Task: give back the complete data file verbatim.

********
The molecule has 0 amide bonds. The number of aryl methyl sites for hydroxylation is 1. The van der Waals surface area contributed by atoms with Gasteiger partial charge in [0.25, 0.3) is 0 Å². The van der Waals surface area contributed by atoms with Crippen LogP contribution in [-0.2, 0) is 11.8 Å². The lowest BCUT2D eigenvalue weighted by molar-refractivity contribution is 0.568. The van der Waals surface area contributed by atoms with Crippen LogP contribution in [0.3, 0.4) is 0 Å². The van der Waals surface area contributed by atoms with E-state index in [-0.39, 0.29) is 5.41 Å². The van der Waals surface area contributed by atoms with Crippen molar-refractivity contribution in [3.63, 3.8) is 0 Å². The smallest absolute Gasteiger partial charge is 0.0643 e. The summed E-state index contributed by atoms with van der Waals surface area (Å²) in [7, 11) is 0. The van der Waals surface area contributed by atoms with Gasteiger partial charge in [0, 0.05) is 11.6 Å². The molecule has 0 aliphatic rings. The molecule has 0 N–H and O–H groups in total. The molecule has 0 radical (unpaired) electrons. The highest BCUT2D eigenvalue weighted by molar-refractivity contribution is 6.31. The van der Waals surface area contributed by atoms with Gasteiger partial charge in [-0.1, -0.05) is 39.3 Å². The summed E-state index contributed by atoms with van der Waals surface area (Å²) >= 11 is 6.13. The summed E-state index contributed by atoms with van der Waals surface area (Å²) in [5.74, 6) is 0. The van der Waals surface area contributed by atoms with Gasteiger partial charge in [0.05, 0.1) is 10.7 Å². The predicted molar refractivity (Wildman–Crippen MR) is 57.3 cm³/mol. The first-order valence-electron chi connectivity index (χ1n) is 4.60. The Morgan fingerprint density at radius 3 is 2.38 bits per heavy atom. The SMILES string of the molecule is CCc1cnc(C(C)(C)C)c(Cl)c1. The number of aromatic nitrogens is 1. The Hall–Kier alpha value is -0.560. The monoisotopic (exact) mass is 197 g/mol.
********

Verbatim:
The molecule has 0 amide bonds. The number of aryl methyl sites for hydroxylation is 1. The van der Waals surface area contributed by atoms with Gasteiger partial charge in [0.25, 0.3) is 0 Å². The van der Waals surface area contributed by atoms with Crippen LogP contribution in [-0.2, 0) is 11.8 Å². The lowest BCUT2D eigenvalue weighted by molar-refractivity contribution is 0.568. The van der Waals surface area contributed by atoms with Crippen LogP contribution in [0.3, 0.4) is 0 Å². The van der Waals surface area contributed by atoms with E-state index in [-0.39, 0.29) is 5.41 Å². The van der Waals surface area contributed by atoms with Crippen molar-refractivity contribution in [3.63, 3.8) is 0 Å². The smallest absolute Gasteiger partial charge is 0.0643 e. The summed E-state index contributed by atoms with van der Waals surface area (Å²) in [7, 11) is 0. The van der Waals surface area contributed by atoms with Gasteiger partial charge in [0, 0.05) is 11.6 Å². The molecule has 0 aliphatic rings. The molecule has 0 N–H and O–H groups in total. The molecule has 0 radical (unpaired) electrons. The highest BCUT2D eigenvalue weighted by molar-refractivity contribution is 6.31. The van der Waals surface area contributed by atoms with Gasteiger partial charge in [-0.1, -0.05) is 39.3 Å². The summed E-state index contributed by atoms with van der Waals surface area (Å²) >= 11 is 6.13. The summed E-state index contributed by atoms with van der Waals surface area (Å²) in [5.74, 6) is 0. The van der Waals surface area contributed by atoms with Gasteiger partial charge in [0.05, 0.1) is 10.7 Å². The predicted molar refractivity (Wildman–Crippen MR) is 57.3 cm³/mol. The first-order valence-electron chi connectivity index (χ1n) is 4.60. The Morgan fingerprint density at radius 3 is 2.38 bits per heavy atom. The SMILES string of the molecule is CCc1cnc(C(C)(C)C)c(Cl)c1. The number of aromatic nitrogens is 1. The Hall–Kier alpha value is -0.560. The monoisotopic (exact) mass is 197 g/mol.